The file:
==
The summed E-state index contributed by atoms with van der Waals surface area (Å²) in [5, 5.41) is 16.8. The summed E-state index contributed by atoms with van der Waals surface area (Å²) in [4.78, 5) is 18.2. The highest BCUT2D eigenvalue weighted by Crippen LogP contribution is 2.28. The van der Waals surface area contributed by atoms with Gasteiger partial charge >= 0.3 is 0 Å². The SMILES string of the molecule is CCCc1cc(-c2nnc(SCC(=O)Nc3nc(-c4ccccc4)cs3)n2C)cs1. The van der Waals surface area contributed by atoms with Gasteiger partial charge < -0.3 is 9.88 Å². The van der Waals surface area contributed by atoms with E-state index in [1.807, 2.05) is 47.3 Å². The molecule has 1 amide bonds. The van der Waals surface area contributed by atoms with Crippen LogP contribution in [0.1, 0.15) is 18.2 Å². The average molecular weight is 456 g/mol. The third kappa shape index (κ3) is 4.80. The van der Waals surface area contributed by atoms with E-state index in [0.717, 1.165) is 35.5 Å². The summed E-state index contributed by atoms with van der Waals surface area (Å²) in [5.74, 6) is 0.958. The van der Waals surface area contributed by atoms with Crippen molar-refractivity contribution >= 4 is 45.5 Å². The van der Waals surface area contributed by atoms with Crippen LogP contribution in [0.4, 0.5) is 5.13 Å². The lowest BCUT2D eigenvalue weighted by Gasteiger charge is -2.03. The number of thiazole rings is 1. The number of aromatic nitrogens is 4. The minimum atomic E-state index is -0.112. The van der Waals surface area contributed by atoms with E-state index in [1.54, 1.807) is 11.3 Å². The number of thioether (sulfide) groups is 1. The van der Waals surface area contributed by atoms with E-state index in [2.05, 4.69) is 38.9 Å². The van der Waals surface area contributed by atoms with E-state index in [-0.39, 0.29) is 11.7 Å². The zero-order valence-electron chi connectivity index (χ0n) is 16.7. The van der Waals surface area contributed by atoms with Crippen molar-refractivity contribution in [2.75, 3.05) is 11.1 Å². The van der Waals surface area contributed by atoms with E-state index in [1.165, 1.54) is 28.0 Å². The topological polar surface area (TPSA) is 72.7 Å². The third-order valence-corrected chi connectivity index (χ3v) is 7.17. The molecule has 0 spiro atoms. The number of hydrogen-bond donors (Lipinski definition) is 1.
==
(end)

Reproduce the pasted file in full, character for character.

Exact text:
The summed E-state index contributed by atoms with van der Waals surface area (Å²) in [5, 5.41) is 16.8. The summed E-state index contributed by atoms with van der Waals surface area (Å²) in [4.78, 5) is 18.2. The highest BCUT2D eigenvalue weighted by Crippen LogP contribution is 2.28. The van der Waals surface area contributed by atoms with Gasteiger partial charge >= 0.3 is 0 Å². The SMILES string of the molecule is CCCc1cc(-c2nnc(SCC(=O)Nc3nc(-c4ccccc4)cs3)n2C)cs1. The van der Waals surface area contributed by atoms with Gasteiger partial charge < -0.3 is 9.88 Å². The van der Waals surface area contributed by atoms with E-state index in [1.807, 2.05) is 47.3 Å². The molecule has 1 amide bonds. The van der Waals surface area contributed by atoms with Crippen LogP contribution in [0.1, 0.15) is 18.2 Å². The average molecular weight is 456 g/mol. The third kappa shape index (κ3) is 4.80. The van der Waals surface area contributed by atoms with E-state index in [0.717, 1.165) is 35.5 Å². The summed E-state index contributed by atoms with van der Waals surface area (Å²) in [5.74, 6) is 0.958. The van der Waals surface area contributed by atoms with Crippen molar-refractivity contribution >= 4 is 45.5 Å². The van der Waals surface area contributed by atoms with Crippen LogP contribution in [0.4, 0.5) is 5.13 Å². The lowest BCUT2D eigenvalue weighted by Gasteiger charge is -2.03. The number of thiazole rings is 1. The number of aromatic nitrogens is 4. The minimum atomic E-state index is -0.112. The van der Waals surface area contributed by atoms with E-state index in [1.54, 1.807) is 11.3 Å². The number of thioether (sulfide) groups is 1. The van der Waals surface area contributed by atoms with E-state index in [2.05, 4.69) is 38.9 Å². The van der Waals surface area contributed by atoms with E-state index in [-0.39, 0.29) is 11.7 Å². The zero-order valence-electron chi connectivity index (χ0n) is 16.7. The van der Waals surface area contributed by atoms with Crippen molar-refractivity contribution in [2.75, 3.05) is 11.1 Å². The van der Waals surface area contributed by atoms with E-state index in [1.165, 1.54) is 28.0 Å². The topological polar surface area (TPSA) is 72.7 Å². The third-order valence-corrected chi connectivity index (χ3v) is 7.17. The molecule has 0 spiro atoms. The number of hydrogen-bond donors (Lipinski definition) is 1.